1) ZIP

There must be a single .ZIP, and it must contain the entire game or patch file.
The release must also include a .NFO and a FILE_ID.DIZ  The .DIZ file is a
plain-text document that must contain at least the game name.

2) RAR

The .RAR must be split into 5,000,000 byte parts.  Included within the
directory must be a .SFV file corresponding to the archive(s) and a .NFO file.

VI.  Directory Naming

The directory name must include the full name of the title, the text "NDS", and
the group name.  As all Nintendo DS releases are region-free, region labelling
for the first English release of a title is optional.  However, if a release
does not contain English as a selectable language, or contains English but has
been preceeded by another release that also contains English, the directory
name must also specify the source region of the title.

Directories may contain the following characters:


Sample directory names:


VII.  Valid and Invalid Releases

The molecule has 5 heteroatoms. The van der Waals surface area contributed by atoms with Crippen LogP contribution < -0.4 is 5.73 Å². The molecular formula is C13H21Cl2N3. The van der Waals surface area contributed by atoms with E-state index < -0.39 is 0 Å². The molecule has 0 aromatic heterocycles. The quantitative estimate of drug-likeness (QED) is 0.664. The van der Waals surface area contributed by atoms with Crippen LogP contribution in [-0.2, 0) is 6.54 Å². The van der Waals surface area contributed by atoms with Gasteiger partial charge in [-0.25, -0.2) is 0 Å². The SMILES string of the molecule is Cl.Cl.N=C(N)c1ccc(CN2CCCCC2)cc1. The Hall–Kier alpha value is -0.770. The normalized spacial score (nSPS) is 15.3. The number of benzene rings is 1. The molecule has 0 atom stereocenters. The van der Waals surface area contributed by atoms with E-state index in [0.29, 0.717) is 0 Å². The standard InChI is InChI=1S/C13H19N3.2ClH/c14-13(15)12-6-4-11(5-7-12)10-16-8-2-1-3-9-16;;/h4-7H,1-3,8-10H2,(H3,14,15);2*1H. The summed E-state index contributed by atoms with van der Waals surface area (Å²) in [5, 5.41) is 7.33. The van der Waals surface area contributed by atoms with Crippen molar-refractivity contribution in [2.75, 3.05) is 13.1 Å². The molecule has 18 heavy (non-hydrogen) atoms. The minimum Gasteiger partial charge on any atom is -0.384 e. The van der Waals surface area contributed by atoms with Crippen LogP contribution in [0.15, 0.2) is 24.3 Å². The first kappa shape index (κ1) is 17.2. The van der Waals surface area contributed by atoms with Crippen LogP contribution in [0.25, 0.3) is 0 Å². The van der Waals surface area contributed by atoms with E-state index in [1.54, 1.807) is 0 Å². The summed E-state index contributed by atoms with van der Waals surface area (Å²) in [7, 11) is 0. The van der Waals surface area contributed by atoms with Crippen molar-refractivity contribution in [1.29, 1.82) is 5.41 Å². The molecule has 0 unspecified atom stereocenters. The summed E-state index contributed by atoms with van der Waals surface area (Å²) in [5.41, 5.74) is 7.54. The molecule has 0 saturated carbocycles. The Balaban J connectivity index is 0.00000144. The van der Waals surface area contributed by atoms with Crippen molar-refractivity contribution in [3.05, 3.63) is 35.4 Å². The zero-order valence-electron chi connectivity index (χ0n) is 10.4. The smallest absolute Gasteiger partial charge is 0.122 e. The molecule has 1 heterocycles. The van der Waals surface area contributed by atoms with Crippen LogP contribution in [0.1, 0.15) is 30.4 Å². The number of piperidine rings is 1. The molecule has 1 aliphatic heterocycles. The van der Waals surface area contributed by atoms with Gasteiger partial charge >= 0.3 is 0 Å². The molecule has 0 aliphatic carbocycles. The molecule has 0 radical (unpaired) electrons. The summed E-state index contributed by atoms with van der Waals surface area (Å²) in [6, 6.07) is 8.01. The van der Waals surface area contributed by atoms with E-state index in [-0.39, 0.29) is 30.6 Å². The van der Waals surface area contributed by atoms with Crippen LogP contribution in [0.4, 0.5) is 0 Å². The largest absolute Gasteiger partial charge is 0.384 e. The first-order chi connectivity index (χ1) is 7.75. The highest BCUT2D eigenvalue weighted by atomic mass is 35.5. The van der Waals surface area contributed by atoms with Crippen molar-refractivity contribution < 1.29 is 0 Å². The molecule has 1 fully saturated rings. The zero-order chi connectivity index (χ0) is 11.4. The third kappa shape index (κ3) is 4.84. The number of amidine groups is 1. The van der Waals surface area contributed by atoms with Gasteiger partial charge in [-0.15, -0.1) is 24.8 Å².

This section should not be necessary, but the recent prevalence of many
unnecessary nukes has made it clear that there is some confusion about what is
and is not valid.  With the exception of flat-out dupes, anything that follows
all the necessary clauses listed above is a valid release.  What this means is
that anything that is not listed is not relevant to whether or not a release is
valid.  The goal is to release working copies of Nintendo DS titles.  Intros
and cracktros do not prevent a release from playing, and their inclusion is not
a valid reason for a nuke.  The same goes for "inaccurate" headers, trimmed
releases, remastered filesystems, and any other modification, intentional or
not, that does not affect the functionality of the title.  Demanding 1:1 copies
would lead to games being broken and unplayable.  As evidenced by recent
movements to redump hundreds of titles to "correct" their headers, it would
also lead to countless re-releases of already-working titles.  There is no need
for this.  We hope that this document will make it clear what is expected of
releases, and provide some much-needed structure to a disorganized scene.

All releases released before this ruleset is not subjet to these rules.

These rules have been agreed upon and will be followed by the following groups: